READING HAROLD Bloom's Omens of Millennium is rather like going to a cocktail party and encountering a well-spoken stranger who tells you solemnly that he believes in fairies. “My own religious experience and conviction is a form of Gnosis,”Bloom writes. Indeed? One smiles, nods, tries to edge away.
In the present circumstances one scans the book. Bloom, after all, is a Yale and New York University professor of literature and the author of well-regarded volumes of criticism—in other words, a big name in intellectual circles. Surely he has something interesting to say?
He doesn't. Unless, that is, one is interested in astral bodies, metatron, “the crisis within the Pleroma,”the Gnostic Anthropos, and the like. Bloom disparages New Age as a kind of no-brain Gnosticism, and undoubtedly he is right. But his own version is pretty brainless, too.
Worse still, he is bent on selling. “Gnosticism [is] the spiritual alternative available right now to Christians, Jews, Muslims, and secular humanists,”he says. The only thing missing from this hucksterism is a 1-800 number.
What do Gnostics believe? Bloom has the irritating habit of calling different things “the heart of Gnostic knowing,” “the center of Gnosis,”and so forth, with the result that it is difficult to say just what he thinks the “heart”and the “center”really are.
By common account, Gnosticism is a dualistic system of obscure Eastern origin. It exalts spirit over matter, viewing the material world and the human body as essentially evil. It posits the existence of a complex hierarchy of supernatural beings and embraces a fantastic mythology concerning the origin of the world. Manichaeanism is an offshoot of Gnosticism. So is medieval Catharism, otherwise known as Albigensianism. Whatever else it may be, Gnosticism is not a Christian heresy.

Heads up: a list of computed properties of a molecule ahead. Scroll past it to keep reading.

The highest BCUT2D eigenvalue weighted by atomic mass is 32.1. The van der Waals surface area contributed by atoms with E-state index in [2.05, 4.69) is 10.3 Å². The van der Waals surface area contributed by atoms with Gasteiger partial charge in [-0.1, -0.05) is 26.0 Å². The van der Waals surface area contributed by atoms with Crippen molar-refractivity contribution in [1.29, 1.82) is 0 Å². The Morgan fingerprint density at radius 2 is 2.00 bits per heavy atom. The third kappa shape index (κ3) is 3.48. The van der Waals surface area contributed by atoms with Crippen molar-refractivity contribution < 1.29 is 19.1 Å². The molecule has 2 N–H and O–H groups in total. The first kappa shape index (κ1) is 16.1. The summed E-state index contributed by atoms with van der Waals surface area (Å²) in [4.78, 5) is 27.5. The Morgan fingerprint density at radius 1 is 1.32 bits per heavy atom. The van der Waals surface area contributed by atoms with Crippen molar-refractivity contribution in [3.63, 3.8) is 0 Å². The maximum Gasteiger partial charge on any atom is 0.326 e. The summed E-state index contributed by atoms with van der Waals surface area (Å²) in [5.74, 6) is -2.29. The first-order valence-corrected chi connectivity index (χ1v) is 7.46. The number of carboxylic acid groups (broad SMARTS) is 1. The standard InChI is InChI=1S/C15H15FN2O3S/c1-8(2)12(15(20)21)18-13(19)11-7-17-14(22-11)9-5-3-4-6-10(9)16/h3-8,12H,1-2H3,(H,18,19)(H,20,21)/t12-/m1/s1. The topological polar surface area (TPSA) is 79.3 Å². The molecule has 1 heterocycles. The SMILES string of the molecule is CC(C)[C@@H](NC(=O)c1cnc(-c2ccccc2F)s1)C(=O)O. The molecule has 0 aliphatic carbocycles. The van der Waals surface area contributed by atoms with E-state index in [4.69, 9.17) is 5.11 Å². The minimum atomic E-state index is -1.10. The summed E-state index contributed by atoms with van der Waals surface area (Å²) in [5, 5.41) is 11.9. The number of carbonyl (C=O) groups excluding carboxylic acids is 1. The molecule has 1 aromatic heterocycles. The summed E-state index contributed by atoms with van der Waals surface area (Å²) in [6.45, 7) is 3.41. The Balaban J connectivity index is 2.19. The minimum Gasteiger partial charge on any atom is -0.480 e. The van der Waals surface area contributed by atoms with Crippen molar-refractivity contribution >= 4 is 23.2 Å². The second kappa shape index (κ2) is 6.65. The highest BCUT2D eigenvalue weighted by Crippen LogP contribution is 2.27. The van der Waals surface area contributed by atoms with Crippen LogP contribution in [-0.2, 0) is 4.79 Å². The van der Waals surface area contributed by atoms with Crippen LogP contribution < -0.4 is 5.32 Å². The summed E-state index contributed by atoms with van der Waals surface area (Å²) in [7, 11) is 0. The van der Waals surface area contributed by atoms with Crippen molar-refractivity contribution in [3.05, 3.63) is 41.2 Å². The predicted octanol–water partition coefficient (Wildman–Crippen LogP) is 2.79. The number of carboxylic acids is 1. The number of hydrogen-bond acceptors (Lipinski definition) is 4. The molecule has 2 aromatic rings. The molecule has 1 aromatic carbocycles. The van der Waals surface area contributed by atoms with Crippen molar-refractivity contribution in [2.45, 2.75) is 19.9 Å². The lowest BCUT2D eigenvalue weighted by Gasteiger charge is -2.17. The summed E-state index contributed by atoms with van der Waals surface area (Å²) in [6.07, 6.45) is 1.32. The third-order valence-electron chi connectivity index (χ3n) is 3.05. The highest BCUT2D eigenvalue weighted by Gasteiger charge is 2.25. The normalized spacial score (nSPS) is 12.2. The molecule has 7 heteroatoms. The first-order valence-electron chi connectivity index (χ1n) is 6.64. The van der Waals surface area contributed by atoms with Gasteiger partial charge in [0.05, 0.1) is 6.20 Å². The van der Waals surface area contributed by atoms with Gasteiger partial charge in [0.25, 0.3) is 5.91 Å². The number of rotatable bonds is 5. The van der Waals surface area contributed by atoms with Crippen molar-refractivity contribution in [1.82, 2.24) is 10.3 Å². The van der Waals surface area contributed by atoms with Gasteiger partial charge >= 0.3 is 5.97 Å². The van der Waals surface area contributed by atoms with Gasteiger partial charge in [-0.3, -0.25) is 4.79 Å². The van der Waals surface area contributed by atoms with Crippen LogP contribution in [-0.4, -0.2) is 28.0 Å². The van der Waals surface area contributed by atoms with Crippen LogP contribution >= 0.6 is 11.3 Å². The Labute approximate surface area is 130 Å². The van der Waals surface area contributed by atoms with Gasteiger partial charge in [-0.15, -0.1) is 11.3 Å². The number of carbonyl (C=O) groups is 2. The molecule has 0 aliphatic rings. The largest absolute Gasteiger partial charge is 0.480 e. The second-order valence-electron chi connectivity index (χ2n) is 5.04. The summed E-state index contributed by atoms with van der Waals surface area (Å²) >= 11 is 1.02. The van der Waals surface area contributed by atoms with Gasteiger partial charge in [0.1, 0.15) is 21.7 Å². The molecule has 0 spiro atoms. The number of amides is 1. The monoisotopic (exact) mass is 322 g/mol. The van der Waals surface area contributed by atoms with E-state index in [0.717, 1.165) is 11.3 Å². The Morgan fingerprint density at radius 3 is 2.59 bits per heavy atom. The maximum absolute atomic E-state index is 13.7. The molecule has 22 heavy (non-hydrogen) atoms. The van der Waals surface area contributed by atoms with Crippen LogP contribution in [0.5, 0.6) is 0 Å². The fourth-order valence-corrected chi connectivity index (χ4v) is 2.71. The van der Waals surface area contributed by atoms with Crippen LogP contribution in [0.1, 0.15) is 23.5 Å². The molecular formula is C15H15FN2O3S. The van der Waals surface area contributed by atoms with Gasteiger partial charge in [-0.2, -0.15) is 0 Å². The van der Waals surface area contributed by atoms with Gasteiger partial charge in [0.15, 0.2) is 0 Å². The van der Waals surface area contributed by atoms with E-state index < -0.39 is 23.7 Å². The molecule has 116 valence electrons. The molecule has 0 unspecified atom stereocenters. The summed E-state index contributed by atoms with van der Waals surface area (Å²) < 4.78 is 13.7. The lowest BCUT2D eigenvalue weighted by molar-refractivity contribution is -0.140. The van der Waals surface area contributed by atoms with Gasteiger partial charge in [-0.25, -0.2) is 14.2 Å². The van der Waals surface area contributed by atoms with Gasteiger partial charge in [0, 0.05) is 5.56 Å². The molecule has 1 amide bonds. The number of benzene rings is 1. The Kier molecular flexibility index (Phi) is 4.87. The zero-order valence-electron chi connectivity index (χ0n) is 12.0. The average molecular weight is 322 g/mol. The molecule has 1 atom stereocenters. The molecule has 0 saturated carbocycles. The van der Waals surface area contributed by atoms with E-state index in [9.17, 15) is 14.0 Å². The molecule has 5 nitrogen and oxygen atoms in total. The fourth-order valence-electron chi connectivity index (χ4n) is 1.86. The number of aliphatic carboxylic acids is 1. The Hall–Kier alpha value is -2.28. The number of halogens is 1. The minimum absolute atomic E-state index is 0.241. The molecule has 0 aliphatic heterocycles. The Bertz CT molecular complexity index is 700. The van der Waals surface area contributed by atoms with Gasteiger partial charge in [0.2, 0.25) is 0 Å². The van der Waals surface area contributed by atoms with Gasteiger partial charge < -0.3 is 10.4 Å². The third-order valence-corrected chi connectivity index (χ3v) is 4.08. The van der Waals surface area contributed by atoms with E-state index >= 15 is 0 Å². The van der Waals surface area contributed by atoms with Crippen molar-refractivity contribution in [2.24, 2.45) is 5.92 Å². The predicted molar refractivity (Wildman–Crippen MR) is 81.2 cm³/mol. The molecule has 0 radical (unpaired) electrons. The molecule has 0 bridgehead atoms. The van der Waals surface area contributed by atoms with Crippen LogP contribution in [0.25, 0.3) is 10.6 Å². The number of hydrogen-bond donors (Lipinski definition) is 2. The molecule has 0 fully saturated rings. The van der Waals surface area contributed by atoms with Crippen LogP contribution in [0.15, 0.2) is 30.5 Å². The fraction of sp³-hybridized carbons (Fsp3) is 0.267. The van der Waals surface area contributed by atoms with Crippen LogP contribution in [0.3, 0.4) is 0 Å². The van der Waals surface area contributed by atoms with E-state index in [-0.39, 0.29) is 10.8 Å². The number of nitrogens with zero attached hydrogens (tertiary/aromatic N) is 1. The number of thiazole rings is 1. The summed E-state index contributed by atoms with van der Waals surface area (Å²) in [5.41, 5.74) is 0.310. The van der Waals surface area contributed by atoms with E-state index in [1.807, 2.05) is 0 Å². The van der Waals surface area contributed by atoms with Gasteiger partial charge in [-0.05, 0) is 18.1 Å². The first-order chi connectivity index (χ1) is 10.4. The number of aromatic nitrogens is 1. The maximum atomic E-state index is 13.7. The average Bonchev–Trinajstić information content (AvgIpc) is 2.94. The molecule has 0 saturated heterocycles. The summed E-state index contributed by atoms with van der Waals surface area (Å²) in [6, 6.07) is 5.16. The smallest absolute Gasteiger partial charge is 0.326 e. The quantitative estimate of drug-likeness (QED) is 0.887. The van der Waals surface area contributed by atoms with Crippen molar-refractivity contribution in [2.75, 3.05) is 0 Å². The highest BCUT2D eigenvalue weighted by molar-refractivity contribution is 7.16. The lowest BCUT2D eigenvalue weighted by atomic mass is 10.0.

As a proselytizer, Bloom wishes to present a friendly face to the adherents of other religions. Even so, the mask slips now and then, as when he takes a shot at “the Catholic Church's long history of fraud and violence.”
His particular quarrel with Catholicism, it seems, is the bloody Catholic campaign waged against Cathars in southern France in the 13th century. And he is right— suppressing heresy by killing the heretics is inexcusable. Still, the Cathars are a less than appealing group. The sect was divided into an elite (“the Perfect”) practicing rigorous asceticism and the common mass of adherents (“the Believers”) who, as one author remarks, “lived without fixed rules of morality.”Their doctrine was dismal and life-denying.
Bloom's last—and, as he supposes, most telling— argument against Christianity, Judaism, and Islam is the problem of evil. “If you can accept a God who coexists with death camps, schizophrenia, and AIDS, yet remains all-powerful and somehow benign, then you have faith,”he says.
The problem of evil surely is that—a problem— which is to say, a mystery, impossible fully to comprehend. Yet, thinkers from Augustine to John Paul II have offered a hint, and sometimes a great deal more, of an explanation. It turns on such things as freedom, sin, the nature of evil as essentially privation (the absence of something positive that should be present), and the idea of co-redemptive suffering in cooperation with Christ.
Does Gnosticism offer anything better? Is twaddle about “the alien, or stranger God, cut off from this world”—who also, it would seem, is somehow or other “the God within the self”—of any real help to anyone? That's difficult to imagine.
In this age of relativist ideology and mindless toleration, when every system of belief, except orthodox Christianity, is culturally welcome, one violates the rules of politically correct secular discourse in saying Omens of Millennium is 255 pages of blatant foolishness. But it is. Early on, Bloom speaks of “aspects of the uncanny that now interest many among us.”I find it uncanny that many—or any—among us should regard this book as interesting.
Russell Shaw is based in Washington, D.C.